“Courts do not by definition regard [any] issue at the level of history or morality or humanity-at-large. They look at the laws,” said Baltas, an academic and philosopher who played a pivotal role in founding Syriza, Greece’s governing leftist party. “As there are no hard and fast rules regarding the issue of returning treasures taken away from various countries, there is no indisputable legal basis.”

Helena Smith, Greece Looks to International Justice to Regain Parthenon Marbles from UK, The Guardian, May 8, 2016, http://www.theguardian.com/artanddesign/2016/may/08/greece-international-justice-regain-parthenon-marbles-uk.
Derek Fincham, The Parthenon Sculptures and Cultural Justice, 23 Fordham Intellectual Property, Media & Entertainment Law Journal 943 (2013).
Christopher Hitchens, A Home for the Marbles, The New York Times, Jun. 19, 2009, http://www.nytimes.com/2009/06/19/opinion/19iht-edhitchens.html.
Michael Kimmelman, Elgin Marble Argument in a New Light, The New York Times, Jun. 24, 2009, http://www.nytimes.com/2009/06/24/arts/design/24abroad.html.
John Henry Merryman, Whither the Elgin Marbles, in Imperialism, art and restitution 98 (Cambridge Univ Pr 2006).
David Rudenstine, Lord Elgin and the Ottomans: The Question of Permission, 23 Cardozo L. Rev. 449 (2001).

Younging on Traditional Knowledge and Intellectual Property

A Caribbean Steel drum, an instrument made using traditional knowledge
A Caribbean Steel drum, an instrument made using traditional knowledge

Dr. Gregory Younging, at the University of British Columbia, has an interesting essay in the Pennsylvania Journal of International Law titled “Traditional Knowledge Exists; Intellectual Property is Invented or Created“. From the introduction:

Prior to contact with Europeans between 300 and 600 years ago, Traditional Knowledge (TK) systems had developed and flourished over thousands of years in various parts of the world. These knowledge systems are rich and varied, ranging from soil and plant taxonomy, cultural and genetic information, animal husbandry, medicine and pharmacology, ecology, zoology, music, arts, architecture, social welfare, governance, conflict management, and many others. Most of these TK systems continue to exist and evolve; at the same time, they have been appropriated and subjected to Western legal regimes. Indigenous cultural expressions are manifestations of TK that are passed on by Indigenous ancestors through successive generations. They are, in turn, inherited by current, to be passed on to future, generations.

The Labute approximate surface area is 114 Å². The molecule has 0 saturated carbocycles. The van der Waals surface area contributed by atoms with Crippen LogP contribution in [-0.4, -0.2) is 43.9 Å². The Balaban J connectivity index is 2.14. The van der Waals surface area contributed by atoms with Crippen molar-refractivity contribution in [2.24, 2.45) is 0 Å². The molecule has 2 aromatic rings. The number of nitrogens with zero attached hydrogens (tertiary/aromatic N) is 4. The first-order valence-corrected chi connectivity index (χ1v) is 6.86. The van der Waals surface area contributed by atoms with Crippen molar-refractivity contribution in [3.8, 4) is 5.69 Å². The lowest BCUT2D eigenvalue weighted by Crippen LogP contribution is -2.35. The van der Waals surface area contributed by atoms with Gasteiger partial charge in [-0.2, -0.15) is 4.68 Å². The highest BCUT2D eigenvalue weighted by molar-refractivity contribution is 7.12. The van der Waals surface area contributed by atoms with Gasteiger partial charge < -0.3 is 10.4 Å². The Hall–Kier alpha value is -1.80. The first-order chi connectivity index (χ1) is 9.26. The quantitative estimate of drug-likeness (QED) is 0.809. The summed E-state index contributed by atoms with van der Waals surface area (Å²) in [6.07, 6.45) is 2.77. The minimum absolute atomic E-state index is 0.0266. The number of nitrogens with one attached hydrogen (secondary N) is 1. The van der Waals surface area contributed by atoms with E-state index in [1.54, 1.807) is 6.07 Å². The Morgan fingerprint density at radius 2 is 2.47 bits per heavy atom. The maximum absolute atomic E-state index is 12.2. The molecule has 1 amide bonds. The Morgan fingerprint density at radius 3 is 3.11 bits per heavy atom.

Some thoughts on Remote Houston

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Downtown Houston, part of our Remote “Tour”

What would happen if some thoughtful people added some real art to the idea of the audio guide. What if you ditch the whole name. What if you took the best parts of Radiohead’s OK Computer, flashmobs, our fears of mortality, our reliance of technology, confronted 50 people with the idea of a city, and took them through the parts of a city we often ignore?

You’d end up I think with something like “Remote Houston”. An experience put together by the arts collective Rimini Protokoll based in Berlin. The idea is adaptable to different cities, and each tour is modified to account for the quirks of different cities. “Remote Houston” begins in Evergreen Cemetery, and ends in the heart of Houston’s downtown.

What you get out of each tour will be personal and different. I was struck by how the tour was tied so closely to the idea of life and death and the passage of time. All concepts that we teach in law school, with are given arcane names with course titles like “Trusts and Estates” and cover concepts like “dead hand control” and the like. These doctrines are integral to our courses and doctrine, but never really made tangible. At least not in this way.

As Molly Glentzer, an art critic for the Houston Chronicle discussed during our recent tour together pointed out in her review:

Continue reading Some thoughts on Remote Houston

House Task Force discussing Terrorism Financing and Antiquities

This morning a Congressional Task Force to Investigate Terrorism Financing is discussing terrorism and the antiquities trade:

Witnesses include:

Here is the Memo prepared by the Congressional Research Service prepared for the House Committee on Financial Services:

 

041916 Tf Supplemental Hearing Memo